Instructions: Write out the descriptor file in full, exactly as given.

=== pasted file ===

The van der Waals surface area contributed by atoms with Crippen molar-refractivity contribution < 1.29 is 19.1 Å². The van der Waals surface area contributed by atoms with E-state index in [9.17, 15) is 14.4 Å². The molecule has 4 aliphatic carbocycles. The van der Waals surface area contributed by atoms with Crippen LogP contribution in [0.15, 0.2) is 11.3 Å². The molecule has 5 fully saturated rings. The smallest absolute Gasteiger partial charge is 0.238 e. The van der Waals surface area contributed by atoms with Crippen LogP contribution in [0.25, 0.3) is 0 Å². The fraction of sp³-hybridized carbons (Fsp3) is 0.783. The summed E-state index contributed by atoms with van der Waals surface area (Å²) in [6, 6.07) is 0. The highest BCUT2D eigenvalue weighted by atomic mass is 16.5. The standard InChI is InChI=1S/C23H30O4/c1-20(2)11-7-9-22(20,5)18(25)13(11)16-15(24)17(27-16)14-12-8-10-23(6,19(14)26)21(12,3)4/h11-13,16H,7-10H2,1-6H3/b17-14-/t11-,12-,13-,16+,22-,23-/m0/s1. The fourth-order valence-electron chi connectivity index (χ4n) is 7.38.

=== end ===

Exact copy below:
The van der Waals surface area contributed by atoms with Crippen molar-refractivity contribution < 1.29 is 19.1 Å². The van der Waals surface area contributed by atoms with E-state index in [9.17, 15) is 14.4 Å². The molecule has 4 aliphatic carbocycles. The van der Waals surface area contributed by atoms with Crippen LogP contribution in [0.15, 0.2) is 11.3 Å². The molecule has 5 fully saturated rings. The smallest absolute Gasteiger partial charge is 0.238 e. The van der Waals surface area contributed by atoms with Crippen LogP contribution in [0.25, 0.3) is 0 Å². The fraction of sp³-hybridized carbons (Fsp3) is 0.783. The summed E-state index contributed by atoms with van der Waals surface area (Å²) in [6, 6.07) is 0. The highest BCUT2D eigenvalue weighted by atomic mass is 16.5. The standard InChI is InChI=1S/C23H30O4/c1-20(2)11-7-9-22(20,5)18(25)13(11)16-15(24)17(27-16)14-12-8-10-23(6,19(14)26)21(12,3)4/h11-13,16H,7-10H2,1-6H3/b17-14-/t11-,12-,13-,16+,22-,23-/m0/s1. The fourth-order valence-electron chi connectivity index (χ4n) is 7.38.